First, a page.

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Urinary Artificial Sphincter in Male Stress Urinary Incontinence: Where Are We Today? A Narrative Review

Andrology Unit, Department of Urology and Organ Transplantation, University of Foggia, 71122 Foggia, Italy
Department of Urology and Organ Transplantation, University of Foggia, 71122 Foggia, Italy
Author to whom correspondence should be addressed.
Uro 2023, 3(3), 229-238;
Submission received: 2 August 2023 / Revised: 20 August 2023 / Accepted: 24 August 2023 / Published: 6 September 2023
(This article belongs to the Special Issue Lower Urinary Tract Research: Rationale, Feasibility, and Design)


Introduction: Urinary incontinence is a prevalent condition, especially in elderly men, with stress urinary incontinence (SUI) being a common cause after radical prostatectomy. The artificial urinary sphincter (AUS), particularly the AMS 800™ device, has been the gold-standard treatment for moderate-severe male SUI for decades. Despite some technical advancements and alternative devices like ZSI-375, Victo, and BR-SL-AS 904 being introduced, there is limited literature comparing their effectiveness to the AMS 800™. Methods: This literature review compares the AMS 800™ to the newer technologies in the management of SUI. We reviewed the current literature on urinary sphincter implant in male stress incontinence, including AMS 800™, ZSI-375, Victo, and BR-SL-AS 904. Findings: The AMS 800™ is a sophisticated system consisting of an inflatable cuff, a pressure-regulating balloon, and a control pump. Studies show continence rates ranging from 61% to 100% with AMS 800™ implants, with low infection rates and significant improvement in patients’ quality of life. The ZSI-375 sphincter is a unique single-piece cuff without an abdominal reservoir, simplifying implantation. Preliminary data show a social continence rate of 73% at six months, with lower complication rates than the AMS 800™. The VICTO® device offers adjustable pressure and a stress relief mechanism, providing conditional occlusion of the urethra. Early studies report a satisfaction rate of up to 94.2% and a complication rate of 17.6%. BR-SL-AS 904 is a newly proposed urinary sphincter, but due to the limited number of cases and a single study, its efficacy and complication rates remain uncertain. Conclusions: Overall, AMS 800™ remains the gold-standard treatment for SUI after radical prostatectomy. Alternative devices like ZSI-375 and VICTO® show promising results, but longer studies and more data are needed to establish their effectiveness and safety compared with the AMS 800™. Further research and ongoing monitoring are essential to address mechanical issues associated with AUS implants.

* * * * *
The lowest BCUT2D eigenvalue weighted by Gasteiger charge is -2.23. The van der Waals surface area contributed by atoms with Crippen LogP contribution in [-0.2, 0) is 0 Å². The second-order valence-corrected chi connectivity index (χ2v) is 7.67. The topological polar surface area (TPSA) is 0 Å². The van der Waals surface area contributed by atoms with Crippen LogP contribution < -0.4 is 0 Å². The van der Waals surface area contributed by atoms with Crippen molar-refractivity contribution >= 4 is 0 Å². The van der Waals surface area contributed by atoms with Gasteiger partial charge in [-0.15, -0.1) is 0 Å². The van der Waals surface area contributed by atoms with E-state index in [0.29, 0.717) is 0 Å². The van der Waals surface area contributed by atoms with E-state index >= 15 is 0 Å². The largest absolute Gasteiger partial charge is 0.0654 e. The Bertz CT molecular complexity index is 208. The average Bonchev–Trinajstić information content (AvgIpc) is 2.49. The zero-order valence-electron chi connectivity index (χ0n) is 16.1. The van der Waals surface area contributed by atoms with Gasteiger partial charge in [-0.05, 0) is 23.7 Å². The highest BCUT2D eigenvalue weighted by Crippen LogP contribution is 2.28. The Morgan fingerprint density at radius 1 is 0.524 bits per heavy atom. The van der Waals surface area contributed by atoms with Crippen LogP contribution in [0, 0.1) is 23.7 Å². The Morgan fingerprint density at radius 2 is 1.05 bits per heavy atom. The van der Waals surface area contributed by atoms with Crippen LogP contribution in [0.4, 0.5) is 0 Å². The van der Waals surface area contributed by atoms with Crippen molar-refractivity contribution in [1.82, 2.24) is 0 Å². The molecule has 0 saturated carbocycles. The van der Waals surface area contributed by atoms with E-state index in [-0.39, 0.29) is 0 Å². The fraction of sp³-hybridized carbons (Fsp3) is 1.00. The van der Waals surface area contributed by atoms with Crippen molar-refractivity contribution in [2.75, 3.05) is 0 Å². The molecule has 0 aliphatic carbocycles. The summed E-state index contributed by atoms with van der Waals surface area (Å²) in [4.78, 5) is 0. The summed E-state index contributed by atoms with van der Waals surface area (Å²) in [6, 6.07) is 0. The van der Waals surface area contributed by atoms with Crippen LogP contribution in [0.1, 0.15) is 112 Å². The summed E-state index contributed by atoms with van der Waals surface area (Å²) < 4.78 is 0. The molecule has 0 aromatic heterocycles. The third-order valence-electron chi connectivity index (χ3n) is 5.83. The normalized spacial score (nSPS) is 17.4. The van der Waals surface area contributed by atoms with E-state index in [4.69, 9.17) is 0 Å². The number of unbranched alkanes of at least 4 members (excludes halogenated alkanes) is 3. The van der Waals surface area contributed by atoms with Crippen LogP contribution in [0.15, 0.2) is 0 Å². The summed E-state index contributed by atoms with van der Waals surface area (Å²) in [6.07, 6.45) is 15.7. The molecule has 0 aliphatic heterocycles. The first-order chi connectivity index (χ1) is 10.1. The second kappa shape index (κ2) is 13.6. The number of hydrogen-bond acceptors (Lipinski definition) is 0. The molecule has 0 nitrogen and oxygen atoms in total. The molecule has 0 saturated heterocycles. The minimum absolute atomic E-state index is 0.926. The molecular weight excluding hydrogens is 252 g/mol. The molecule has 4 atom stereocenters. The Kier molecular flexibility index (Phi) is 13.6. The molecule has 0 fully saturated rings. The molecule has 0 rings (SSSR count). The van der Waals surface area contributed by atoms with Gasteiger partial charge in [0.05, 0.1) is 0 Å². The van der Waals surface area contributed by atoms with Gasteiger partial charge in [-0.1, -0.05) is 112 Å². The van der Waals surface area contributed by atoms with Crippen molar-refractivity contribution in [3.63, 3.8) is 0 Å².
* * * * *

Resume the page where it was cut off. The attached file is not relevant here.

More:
1. Introduction

Urinary incontinence, a prevalent condition affecting a significant proportion of the male population, has been a subject of extensive research and medical attention. With a reported prevalence ranging from 11% in men aged between 60 and 64 years old to a staggering 31% in men aged ≥85 years old, it presents a considerable healthcare burden and warrants a comprehensive investigation into its management and treatment options [1].
Stress urinary incontinence (SUI), a specific type of urinary incontinence characterized by urine loss during instances of increased abdominal pressure, is a particularly distressing condition for affected individuals. Although SUI is relatively less common in men, accounting for less than 10% of cases, it can be significantly debilitating and severely impact the quality of life. Radical prostatectomy, benign prostatic obstruction, and pelvic surgery are some of the common causes leading to SUI in men [1].
Since 1972, the artificial urinary sphincter (AUS) has been recognized as the gold-standard treatment for moderate to severe male SUI. The device’s introduction revolutionized the management of this condition, providing patients with improved bladder control and enhanced quality of life. Over the years, numerous technical advancements have contributed to refining AUS devices both from a surgical and functional perspective. Among them, the AMS 800™ (AMS, Minnetonka, MN, USA) device has stood out as the most successful and widely used solution, making its debut in 1972 [1,2].
The remarkable success and well-established efficacy of the AMS 800™ have been attributed to its stable design and materials, which have remained relatively unchanged over the years. This consistency in performance and safety has solidified its status as the go-to option for surgeons and patients alike [3].
However, the ever-evolving field of medical technology has not rested, leading to the emergence of a few innovative alternatives that have been deemed promising as potential replacements for the gold standard. Devices such as the Zephyr 375 urinary sphincter, Victo, BR-SL-AS 904, and Conti® have captured the attention of researchers and clinicians due to their potential to match or even surpass the efficacy of the AMS 800™. Despite their potential, the limited availability of scientific literature and data has hindered a robust comparison and evaluation of their effectiveness [4,5,6].